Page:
And again, you have some definite misanthropic psychological issues - might want to look into that.


I would think that as editors you would be even more pleased if people were able to *read* the essays. Are there any prospects of that?

The website for Nanotechnology Perceptions does not appear to put the contents online. And none of the libraries in the entire University of California system (queried via their Melvyl catalog) subscribe to this relatively obscure journal.

Are these essays doomed to languish in obscurity, or are there possibilities for making them available online?

George J. Killoran

Janessa: You are absolutely correct. I am not a programmer. My programming experience is limited to programming my VCR and I can barely do that. But with all due respect, I disagree with your contention that you will be able to control AGI with altruistic programming. We are dealing with an unknown variable here namely how will AGI react when it attains human intelligence. To think you can control it with altruistic programming and also prevent the military from using it for military purposes are idealistic, naïve and dangerous assumptions.

I am not misanthropic. I love my fellow humans. I wish no one any harm. I wish all my fellow humans peace, prosperity and good health. However the report card on the moral and humanitarian accomplishments of our species is pathetic. There are many good people in our world but as a whole our species at best would earn a –D on its report card. Look at human history and all the wars and exploitation our fellow humans have perpetrated on each other. Look at the 20th Century. World War I was supposed to be the war that ended all wars. Then we had World War II that made World War I look tame. Now we have many more countries arming themselves with nuclear weapons and soon with very sophisticated nano tech weapons. In the 20th Century tens of millions of people were killed by wars. In the 21st Century this figure may go into the billions. Look at the poverty in the world. A World Bank report released in 2001 showed that 78% of the world’s population live in poverty. That’s over 4 billion people. Look at the genocide in Rwanda and the Sudan. No, I am not misanthropic. I am just very sad and miserable over the inexcusable evil that exists in our world.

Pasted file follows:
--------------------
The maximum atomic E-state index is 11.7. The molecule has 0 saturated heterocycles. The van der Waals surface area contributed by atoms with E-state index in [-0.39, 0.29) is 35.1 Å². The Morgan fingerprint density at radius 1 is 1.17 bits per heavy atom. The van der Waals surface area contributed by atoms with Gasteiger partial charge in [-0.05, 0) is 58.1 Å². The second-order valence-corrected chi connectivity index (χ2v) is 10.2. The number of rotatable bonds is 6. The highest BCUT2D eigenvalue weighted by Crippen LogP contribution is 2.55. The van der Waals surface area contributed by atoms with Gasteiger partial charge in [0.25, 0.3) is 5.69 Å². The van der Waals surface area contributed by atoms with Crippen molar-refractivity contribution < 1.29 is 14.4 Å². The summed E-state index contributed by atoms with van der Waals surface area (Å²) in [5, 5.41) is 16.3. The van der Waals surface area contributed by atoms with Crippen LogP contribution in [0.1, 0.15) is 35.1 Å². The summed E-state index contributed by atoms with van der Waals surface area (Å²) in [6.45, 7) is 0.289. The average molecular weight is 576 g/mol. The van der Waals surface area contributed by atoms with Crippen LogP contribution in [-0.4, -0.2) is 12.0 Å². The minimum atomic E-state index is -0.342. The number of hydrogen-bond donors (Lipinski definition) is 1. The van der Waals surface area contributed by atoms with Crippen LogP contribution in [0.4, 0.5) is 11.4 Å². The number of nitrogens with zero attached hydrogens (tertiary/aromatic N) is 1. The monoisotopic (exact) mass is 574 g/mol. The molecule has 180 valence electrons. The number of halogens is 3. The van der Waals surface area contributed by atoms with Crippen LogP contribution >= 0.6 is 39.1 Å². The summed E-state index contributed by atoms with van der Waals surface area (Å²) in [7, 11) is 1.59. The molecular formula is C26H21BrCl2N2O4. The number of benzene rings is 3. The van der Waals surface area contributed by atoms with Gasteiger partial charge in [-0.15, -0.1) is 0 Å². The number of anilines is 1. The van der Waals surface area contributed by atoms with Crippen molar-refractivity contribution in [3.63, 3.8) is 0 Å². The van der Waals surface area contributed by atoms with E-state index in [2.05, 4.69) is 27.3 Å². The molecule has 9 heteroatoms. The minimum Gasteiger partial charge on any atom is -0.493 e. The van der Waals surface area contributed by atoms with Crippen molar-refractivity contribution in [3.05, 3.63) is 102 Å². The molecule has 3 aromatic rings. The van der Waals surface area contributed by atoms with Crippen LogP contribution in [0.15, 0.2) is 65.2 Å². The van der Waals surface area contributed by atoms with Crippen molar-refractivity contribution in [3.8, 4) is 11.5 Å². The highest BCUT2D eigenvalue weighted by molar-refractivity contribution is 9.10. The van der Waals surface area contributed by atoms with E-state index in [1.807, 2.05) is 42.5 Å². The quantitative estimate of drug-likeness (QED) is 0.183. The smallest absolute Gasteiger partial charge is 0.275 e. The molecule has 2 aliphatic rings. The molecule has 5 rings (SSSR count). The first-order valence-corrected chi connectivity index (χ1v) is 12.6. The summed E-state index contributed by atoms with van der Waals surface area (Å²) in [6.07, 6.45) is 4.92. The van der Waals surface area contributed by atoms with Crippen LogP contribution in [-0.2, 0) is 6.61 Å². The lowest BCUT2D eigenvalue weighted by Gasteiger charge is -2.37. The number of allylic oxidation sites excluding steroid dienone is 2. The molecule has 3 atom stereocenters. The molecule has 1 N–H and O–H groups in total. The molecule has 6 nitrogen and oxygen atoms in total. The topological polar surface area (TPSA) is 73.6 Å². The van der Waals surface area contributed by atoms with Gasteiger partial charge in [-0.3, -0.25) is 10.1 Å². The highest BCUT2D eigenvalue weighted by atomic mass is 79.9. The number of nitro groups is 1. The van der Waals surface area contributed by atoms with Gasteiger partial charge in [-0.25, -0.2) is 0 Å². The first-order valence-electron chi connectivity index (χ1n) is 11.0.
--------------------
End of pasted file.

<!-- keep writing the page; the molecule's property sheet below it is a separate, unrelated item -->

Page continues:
Mike Treder, CRN

Hal, most of the essays will be accessible online starting tomorrow (March 27) at Wise-Nano.org. Also, we've already announced that they will be posted individually on KurzweilAI.net over the next week or two; the essay by Chris Phoenix is there now.

Mike Treder, CRN

Janessa, please confine your remarks to the substance of reader's comments, and refrain from ad hominem attacks (i.e., labeling someone as "misanthropic"); that's not acceptable here.